International Prosecution of Human Rights Crimes

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Wolfgang Kaleck, Michael Ratner, Tobias Singelnstein, Peter Weiss
Springer Science & Business Media, Nov 22, 2006 - Law - 224 pages
1 In his separate opinion in the Nuclear Weapons case, Judge Mohammed Bed- oui, then the President of the International Court of Justice, called nuclear we- ons “the absolute evil. ” There are a few other things which merit being called - solutely evil. They are the predicates of the International Criminal Court and of various domestic laws patterned on the Rome Statute: war crimes, crimes against humanity, genocide, and aggression. A conference organized by the Berlin-based Republikanischer Anwältinnen- und Anwälteverein (Republican Lawyers As- ciation) and the New York-based Center for Constitutional Rights was held in Berlin in June 2005 under the title Globalverfassung versus Realpolitik (Global Constitution versus Realpolitik). It dealt with the tension between these univ- sally accepted norms and the actual practice of governments in an age charact- ized by the ill-defined concept of the “war on terror. ” This book is the outcome of that conference. It is intended for a wide variety of readers: academics, all kinds of jurists, as well as human rights activists, who sometimes know more about the applicable law than the legal experts. It owes its existence to a paradox: On the one hand, new structures for dealing with the most serious international crimes are being put into place.
 

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Contents

On the Relationship between Criminal Law and Politics
3
Human Rights between colère publique and colère politique
13
The Future of Universal Jurisdiction
29
On the Aims and Actual Consequences of International Prosecution of Human Rights Crimes
37
Developments in Law and Practice
53
Between Justice and Realpolitik
54
A Comparative Assessment
69
Developing and Implementing an Effective Global Strategy
85
The Political Funeral Procession for the Belgian UJ Statute
138
The Application of Extraterritorial Jurisdiction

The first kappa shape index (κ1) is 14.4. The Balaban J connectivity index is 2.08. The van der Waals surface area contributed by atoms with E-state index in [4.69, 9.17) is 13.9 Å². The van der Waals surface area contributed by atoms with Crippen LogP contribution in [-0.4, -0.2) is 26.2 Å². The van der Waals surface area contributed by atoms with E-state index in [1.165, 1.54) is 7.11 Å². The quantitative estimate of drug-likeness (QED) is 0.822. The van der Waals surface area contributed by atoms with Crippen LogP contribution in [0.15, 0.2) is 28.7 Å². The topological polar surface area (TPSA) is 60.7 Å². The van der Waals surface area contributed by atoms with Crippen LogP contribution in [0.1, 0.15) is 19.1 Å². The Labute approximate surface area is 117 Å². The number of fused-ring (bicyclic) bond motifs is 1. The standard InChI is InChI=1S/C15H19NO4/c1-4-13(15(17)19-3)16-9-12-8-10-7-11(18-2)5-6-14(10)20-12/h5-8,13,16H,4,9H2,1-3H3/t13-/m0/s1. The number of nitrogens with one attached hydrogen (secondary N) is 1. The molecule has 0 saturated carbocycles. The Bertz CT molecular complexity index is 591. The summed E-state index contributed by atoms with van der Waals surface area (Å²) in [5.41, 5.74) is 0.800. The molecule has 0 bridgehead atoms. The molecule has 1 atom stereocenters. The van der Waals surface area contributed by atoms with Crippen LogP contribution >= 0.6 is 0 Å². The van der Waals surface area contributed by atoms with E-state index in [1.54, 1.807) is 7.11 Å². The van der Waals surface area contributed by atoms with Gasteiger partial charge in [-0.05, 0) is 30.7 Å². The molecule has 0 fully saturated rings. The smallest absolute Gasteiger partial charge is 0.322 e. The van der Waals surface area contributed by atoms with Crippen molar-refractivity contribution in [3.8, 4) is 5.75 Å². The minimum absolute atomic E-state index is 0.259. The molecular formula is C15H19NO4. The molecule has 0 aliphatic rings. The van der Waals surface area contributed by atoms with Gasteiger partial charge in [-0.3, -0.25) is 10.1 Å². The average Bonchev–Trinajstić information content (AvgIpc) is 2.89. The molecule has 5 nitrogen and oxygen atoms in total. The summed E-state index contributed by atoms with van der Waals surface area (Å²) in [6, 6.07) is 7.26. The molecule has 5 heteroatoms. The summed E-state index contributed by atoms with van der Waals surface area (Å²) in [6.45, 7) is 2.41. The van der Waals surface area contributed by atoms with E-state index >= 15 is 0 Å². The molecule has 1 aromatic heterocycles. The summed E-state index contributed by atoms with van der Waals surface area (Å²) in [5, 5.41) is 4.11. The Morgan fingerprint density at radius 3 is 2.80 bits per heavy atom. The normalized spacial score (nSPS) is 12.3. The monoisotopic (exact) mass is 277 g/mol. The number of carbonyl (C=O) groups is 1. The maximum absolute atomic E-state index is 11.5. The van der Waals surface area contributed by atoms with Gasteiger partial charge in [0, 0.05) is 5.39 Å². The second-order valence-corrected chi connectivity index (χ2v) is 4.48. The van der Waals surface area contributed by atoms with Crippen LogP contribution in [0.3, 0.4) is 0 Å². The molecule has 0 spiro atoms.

149
The Role of International and National Justice
159
The War on Terror in Particular
166
Military Necessity Torture and the Criminality of Lawyers
169
Absolute Means Absolute
184
Litigating Guantánamo
201
Universality Complementarity and the Duty to Prosecute Crimes Under International Law in Germany
213

From Leipzig to Karlsruhe
93
The Pinochet Effect and the Spanish Contribution to Universal Jurisdiction
113
Implementing the Principle of Universal Jurisdiction in France
125
Contributors
223
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About the author (2006)

In December 1965 Peter Weiss's Marat/Sade (1964), in a presentation by Britain's Royal Shakespeare Company, stormed the Broadway stage, captivating audience and critic alike. The assumption that the play about the murder of Marat by Charlotte Corday might have been one of the many dramatic pieces written by Sade---and enacted by his fellow inmates for "therapeutic" reasons during the Marquis's confinement at Charenton---provided Weiss (who maintained that "every word I put down is political") with his framework for the "confrontation of the revolutionary Marat as the apostle of social improvement and the cynical individualist, the Marquis de Sade" (N.Y. Times). The Investigation (1965), which Weiss considered his best play, was first presented in 20 theaters in East and West Germany; Ingmar Bergman (see Vol. 3) was its Swedish director. It was staged in New York in 1966. Taken almost entirely from the actual proceedings of the 1965 Frankfurt War Crimes Tribunal on Auschwitz, The Investigation is a "harrowing but insistently commanding experience" (Walter Kerr, N.Y. Times). The audience, in effect, reenacts the role of the original courtroom spectators in this shattering, true account of man's depravity. Weiss received the Buchner Prize in 1982.

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